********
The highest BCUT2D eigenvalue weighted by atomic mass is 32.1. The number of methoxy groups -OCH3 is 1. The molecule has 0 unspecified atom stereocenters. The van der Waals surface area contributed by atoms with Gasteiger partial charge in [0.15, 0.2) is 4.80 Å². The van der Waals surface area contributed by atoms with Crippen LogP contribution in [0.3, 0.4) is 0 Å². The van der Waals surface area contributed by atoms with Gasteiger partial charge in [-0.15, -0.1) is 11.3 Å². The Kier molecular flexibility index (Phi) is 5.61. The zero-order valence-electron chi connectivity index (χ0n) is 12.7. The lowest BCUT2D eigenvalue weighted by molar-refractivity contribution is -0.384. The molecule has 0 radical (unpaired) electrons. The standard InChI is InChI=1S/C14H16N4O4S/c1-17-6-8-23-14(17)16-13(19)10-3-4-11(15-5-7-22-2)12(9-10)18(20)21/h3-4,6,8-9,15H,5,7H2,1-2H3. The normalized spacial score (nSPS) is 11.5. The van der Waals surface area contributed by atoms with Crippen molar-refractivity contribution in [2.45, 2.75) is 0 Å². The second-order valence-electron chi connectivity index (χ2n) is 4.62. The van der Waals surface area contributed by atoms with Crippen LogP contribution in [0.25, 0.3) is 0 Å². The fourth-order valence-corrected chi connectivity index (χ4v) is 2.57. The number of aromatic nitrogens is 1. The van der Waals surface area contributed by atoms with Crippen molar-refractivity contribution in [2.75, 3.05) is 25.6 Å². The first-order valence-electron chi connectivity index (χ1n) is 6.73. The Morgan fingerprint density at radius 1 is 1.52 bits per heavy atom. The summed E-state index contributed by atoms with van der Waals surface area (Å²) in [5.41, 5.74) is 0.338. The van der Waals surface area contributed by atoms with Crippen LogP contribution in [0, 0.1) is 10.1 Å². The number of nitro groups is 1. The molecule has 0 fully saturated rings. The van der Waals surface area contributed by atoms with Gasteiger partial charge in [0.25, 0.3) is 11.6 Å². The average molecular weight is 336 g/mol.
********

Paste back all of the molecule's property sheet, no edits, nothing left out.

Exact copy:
The highest BCUT2D eigenvalue weighted by atomic mass is 32.1. The number of methoxy groups -OCH3 is 1. The molecule has 0 unspecified atom stereocenters. The van der Waals surface area contributed by atoms with Gasteiger partial charge in [0.15, 0.2) is 4.80 Å². The van der Waals surface area contributed by atoms with Crippen LogP contribution in [0.3, 0.4) is 0 Å². The van der Waals surface area contributed by atoms with Gasteiger partial charge in [-0.15, -0.1) is 11.3 Å². The Kier molecular flexibility index (Phi) is 5.61. The zero-order valence-electron chi connectivity index (χ0n) is 12.7. The lowest BCUT2D eigenvalue weighted by molar-refractivity contribution is -0.384. The molecule has 0 radical (unpaired) electrons. The standard InChI is InChI=1S/C14H16N4O4S/c1-17-6-8-23-14(17)16-13(19)10-3-4-11(15-5-7-22-2)12(9-10)18(20)21/h3-4,6,8-9,15H,5,7H2,1-2H3. The normalized spacial score (nSPS) is 11.5. The van der Waals surface area contributed by atoms with Crippen molar-refractivity contribution in [2.45, 2.75) is 0 Å². The second-order valence-electron chi connectivity index (χ2n) is 4.62. The van der Waals surface area contributed by atoms with Crippen LogP contribution in [0.25, 0.3) is 0 Å². The fourth-order valence-corrected chi connectivity index (χ4v) is 2.57. The number of aromatic nitrogens is 1. The van der Waals surface area contributed by atoms with Crippen molar-refractivity contribution in [2.75, 3.05) is 25.6 Å². The first-order valence-electron chi connectivity index (χ1n) is 6.73. The Morgan fingerprint density at radius 1 is 1.52 bits per heavy atom. The summed E-state index contributed by atoms with van der Waals surface area (Å²) in [5.41, 5.74) is 0.338. The van der Waals surface area contributed by atoms with Crippen LogP contribution in [0, 0.1) is 10.1 Å². The number of nitro groups is 1. The molecule has 0 fully saturated rings. The van der Waals surface area contributed by atoms with Gasteiger partial charge in [0.25, 0.3) is 11.6 Å². The average molecular weight is 336 g/mol.